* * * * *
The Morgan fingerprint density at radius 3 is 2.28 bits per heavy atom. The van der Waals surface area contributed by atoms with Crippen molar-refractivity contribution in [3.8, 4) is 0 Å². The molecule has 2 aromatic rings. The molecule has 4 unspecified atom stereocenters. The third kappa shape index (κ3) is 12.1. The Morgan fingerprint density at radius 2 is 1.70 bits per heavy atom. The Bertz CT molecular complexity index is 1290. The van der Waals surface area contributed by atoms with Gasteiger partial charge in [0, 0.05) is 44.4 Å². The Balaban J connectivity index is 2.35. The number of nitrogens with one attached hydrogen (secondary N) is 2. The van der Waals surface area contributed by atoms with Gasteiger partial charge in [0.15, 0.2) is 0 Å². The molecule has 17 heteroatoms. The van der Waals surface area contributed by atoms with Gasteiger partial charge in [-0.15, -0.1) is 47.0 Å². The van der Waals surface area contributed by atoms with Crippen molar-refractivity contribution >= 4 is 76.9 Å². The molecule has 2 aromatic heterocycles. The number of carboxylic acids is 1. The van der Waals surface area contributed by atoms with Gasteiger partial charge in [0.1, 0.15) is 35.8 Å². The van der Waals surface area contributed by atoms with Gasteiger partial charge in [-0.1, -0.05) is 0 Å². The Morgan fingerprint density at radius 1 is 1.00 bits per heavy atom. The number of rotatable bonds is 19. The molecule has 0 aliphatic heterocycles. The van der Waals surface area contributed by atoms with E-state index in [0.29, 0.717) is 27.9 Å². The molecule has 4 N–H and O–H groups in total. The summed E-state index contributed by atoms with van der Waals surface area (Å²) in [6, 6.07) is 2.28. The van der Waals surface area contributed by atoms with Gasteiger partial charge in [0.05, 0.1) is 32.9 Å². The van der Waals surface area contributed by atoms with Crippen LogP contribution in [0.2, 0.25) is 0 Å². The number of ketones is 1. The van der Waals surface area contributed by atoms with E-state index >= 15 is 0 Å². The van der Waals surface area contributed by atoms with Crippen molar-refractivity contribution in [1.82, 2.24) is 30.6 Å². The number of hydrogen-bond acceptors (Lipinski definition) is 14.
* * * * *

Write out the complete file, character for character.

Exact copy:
The Morgan fingerprint density at radius 3 is 2.28 bits per heavy atom. The van der Waals surface area contributed by atoms with Crippen molar-refractivity contribution in [3.8, 4) is 0 Å². The molecule has 2 aromatic rings. The molecule has 4 unspecified atom stereocenters. The third kappa shape index (κ3) is 12.1. The Morgan fingerprint density at radius 2 is 1.70 bits per heavy atom. The Bertz CT molecular complexity index is 1290. The van der Waals surface area contributed by atoms with Gasteiger partial charge in [0, 0.05) is 44.4 Å². The Balaban J connectivity index is 2.35. The number of nitrogens with one attached hydrogen (secondary N) is 2. The van der Waals surface area contributed by atoms with Gasteiger partial charge in [0.15, 0.2) is 0 Å². The molecule has 17 heteroatoms. The van der Waals surface area contributed by atoms with Gasteiger partial charge in [-0.15, -0.1) is 47.0 Å². The van der Waals surface area contributed by atoms with Crippen molar-refractivity contribution >= 4 is 76.9 Å². The molecule has 2 aromatic heterocycles. The number of carboxylic acids is 1. The van der Waals surface area contributed by atoms with Gasteiger partial charge in [0.1, 0.15) is 35.8 Å². The van der Waals surface area contributed by atoms with Gasteiger partial charge in [-0.1, -0.05) is 0 Å². The Morgan fingerprint density at radius 1 is 1.00 bits per heavy atom. The number of rotatable bonds is 19. The molecule has 0 aliphatic heterocycles. The van der Waals surface area contributed by atoms with E-state index in [0.29, 0.717) is 27.9 Å². The molecule has 4 N–H and O–H groups in total. The summed E-state index contributed by atoms with van der Waals surface area (Å²) in [6, 6.07) is 2.28. The van der Waals surface area contributed by atoms with Gasteiger partial charge in [0.05, 0.1) is 32.9 Å². The van der Waals surface area contributed by atoms with Crippen LogP contribution in [0.2, 0.25) is 0 Å². The number of ketones is 1. The van der Waals surface area contributed by atoms with E-state index >= 15 is 0 Å². The van der Waals surface area contributed by atoms with Crippen molar-refractivity contribution in [1.82, 2.24) is 30.6 Å². The number of hydrogen-bond acceptors (Lipinski definition) is 14.